Unlike Suzanne Vega’s previous albums, Songs in Red and Gray comes with a lot of public baggage. Since 1996’s wonderful Nine Objects of Desire, Vega divorced her longtime husband and producer, Mitchell Froom. The impact on her personal life is obvious—and Songs certainly lends itself to biographical interpretation better than any previous Vega album—but Froom was also an integral part of Vega’s sound. The increasingly lush intricacy of Vega’s work that began with 99.9 Fahrenheit Degrees was the result of two highly creative minds working in tandem. Froom’s submerged and distorted drum sound, his thick layers of muted sounds, had become just as much a part of Vega’s artistic identity as her lyrics and voice.
Vega is an artist who likes to keep her personal life separate from her art, as much as that’s possible for any artist, preferring masks and personas to give her distance. On the new disc’s “(I’ll Never Be Your) Maggie May”, she even wishes, “I’d rather take myself away / Be like those ladies in Japan / Rather paint myself a face / Conjure up some grace / Or be the eyes behind a fan”. A creature of the limelight she isn’t, wasn’t, and will never be. With Songs in Red and Gray, she’s been forced to acknowledge that real situations and emotions led to the music. Some songs, she’s had to admit, are directly about the increasing tensions between herself and Froom.
You don’t need the interviews to see that, though. “Widow’s Walk” states pretty clearly, “Consider me a widow, boys / And I will tell you why / It’s not the man, but it’s the marriage / that was drowned”. “Soap and Water” observes, “Wash the year from my life / Straighten all that we trampled and tore / Heal the cut we call husband and wife.” In that same song, it’s not hard to see Vega’s own daughter addressed in the lines, “Daddy’s a dark riddle / Mama’s a handful of thorns / You are my little kite / Caught up once again in the / Household storms”. Even if Vega maintains that many of her Songs in Red and Gray aren’t strictly autobiographical, the album makes a strong case for the role of the subconscious in a person’s art. The sense of dissolution, of seeing things fall apart and being unable or unwilling to do anything about it, pervades this record.
It’s not a dour record, though. If anything, the mood of Songs in Red and Gray is arguably very upbeat. Perhaps it’s a method of distancing herself, but Vega rarely wallows. Bass lines pulse throughout, robust strings abound, and the instrumentation is generally very bright. Sonically, the album isn’t that far from the rich production that Froom brought to the table, and it’s something of a testament to Vega’s clear sense of artistic vision that she didn’t chuck those assets out of spite. To new producer Rupert Hine’s credit Songs strikes a nice middle ground between the folksy clarity of Vega’s early years and the more ambitious soundscapes of her last 10 years.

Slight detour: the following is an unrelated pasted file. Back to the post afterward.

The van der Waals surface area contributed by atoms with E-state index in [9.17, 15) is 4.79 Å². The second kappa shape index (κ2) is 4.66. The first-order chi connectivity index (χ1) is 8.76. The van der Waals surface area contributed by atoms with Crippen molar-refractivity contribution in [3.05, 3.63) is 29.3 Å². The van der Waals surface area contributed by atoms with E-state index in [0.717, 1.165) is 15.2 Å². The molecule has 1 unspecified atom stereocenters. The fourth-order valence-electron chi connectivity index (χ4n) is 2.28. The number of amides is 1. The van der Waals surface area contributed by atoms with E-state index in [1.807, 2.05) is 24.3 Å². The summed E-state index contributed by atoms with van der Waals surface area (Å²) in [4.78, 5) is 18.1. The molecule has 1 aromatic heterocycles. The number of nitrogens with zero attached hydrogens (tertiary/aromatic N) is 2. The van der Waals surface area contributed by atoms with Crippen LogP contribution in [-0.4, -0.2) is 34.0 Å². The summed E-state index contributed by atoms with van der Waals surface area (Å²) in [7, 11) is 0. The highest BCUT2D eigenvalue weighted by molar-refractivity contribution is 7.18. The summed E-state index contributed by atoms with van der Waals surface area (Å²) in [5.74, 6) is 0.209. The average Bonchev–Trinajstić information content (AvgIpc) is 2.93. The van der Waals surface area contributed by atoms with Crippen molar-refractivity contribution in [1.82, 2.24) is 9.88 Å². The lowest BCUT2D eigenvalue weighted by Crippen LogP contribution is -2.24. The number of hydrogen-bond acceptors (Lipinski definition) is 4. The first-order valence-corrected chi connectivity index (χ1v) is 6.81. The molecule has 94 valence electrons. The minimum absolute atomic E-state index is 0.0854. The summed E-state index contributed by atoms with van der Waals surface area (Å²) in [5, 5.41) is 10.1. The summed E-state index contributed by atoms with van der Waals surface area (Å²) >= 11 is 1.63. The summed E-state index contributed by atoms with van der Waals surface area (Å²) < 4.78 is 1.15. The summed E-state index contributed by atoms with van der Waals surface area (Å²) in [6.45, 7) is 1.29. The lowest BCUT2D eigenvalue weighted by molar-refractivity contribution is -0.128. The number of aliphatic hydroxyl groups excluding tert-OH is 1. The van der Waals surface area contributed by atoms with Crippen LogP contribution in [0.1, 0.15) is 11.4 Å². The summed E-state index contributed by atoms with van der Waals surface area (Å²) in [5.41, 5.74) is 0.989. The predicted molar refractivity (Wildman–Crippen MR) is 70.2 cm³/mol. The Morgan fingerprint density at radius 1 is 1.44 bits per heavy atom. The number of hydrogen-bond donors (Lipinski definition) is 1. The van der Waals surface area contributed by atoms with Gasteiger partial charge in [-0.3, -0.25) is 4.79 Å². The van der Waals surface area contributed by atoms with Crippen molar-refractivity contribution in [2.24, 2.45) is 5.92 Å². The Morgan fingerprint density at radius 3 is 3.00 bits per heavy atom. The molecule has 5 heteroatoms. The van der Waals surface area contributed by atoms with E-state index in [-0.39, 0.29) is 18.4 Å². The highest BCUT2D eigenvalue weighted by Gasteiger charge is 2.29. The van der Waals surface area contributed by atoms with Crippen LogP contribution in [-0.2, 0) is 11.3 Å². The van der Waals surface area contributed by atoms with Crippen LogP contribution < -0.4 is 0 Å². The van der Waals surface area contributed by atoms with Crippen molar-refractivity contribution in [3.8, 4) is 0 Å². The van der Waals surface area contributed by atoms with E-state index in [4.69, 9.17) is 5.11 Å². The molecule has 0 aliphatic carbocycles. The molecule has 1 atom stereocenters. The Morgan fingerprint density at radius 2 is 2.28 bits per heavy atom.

However, it’s probably in the production that any real criticisms lie. It can be overly slick sometimes, and not as brazen or ambitious as past highlights from Vega’s catalog like “Blood Makes Noise”, “Caramel”, or “World Before Columbus”. A few too many rough edges are smoothed out on Songs, and it dilutes the power some of these songs hold. Exceptions like “Last Year’s Troubles” (with a great stanza about Dickensian waifs), her mandolin-laced recitation of Jack Hardy’s “St. Clare”, and the fatalistic clarity of “Soap and Water” are wonders that are too few and far between. You get the sense that many of the tracks on Songs in Red and Gray could go in either direction—starkly acoustic or raggedly hyperactive—and unleash much more power than they do here.
Still, it’s a landmark of sorts for Vega. Not only are her lyrics arguably more personal this time, but they’re some of the best she’s ever written. There’s dark poetry on this album, fed with reds of passion and grays of emotional devastation. Give it more than a few listens; for all its faults, it has corners and pockets waiting where Vega says things so perfectly, you can’t believe they’ve never been said before. Production quibbles aside, there are some fine songs here, and it would be a shame for them to go unheard.
// Sound Affects
"The man whose songs were recorded by Johnny Cash, Alan Jackson, Ricky Skaggs, David Allan Coe, The Highwaymen, and countless others succumbs to time’s cruel cue that the only token of permanence we have to offer are the effects of shared moments and memories.READ the article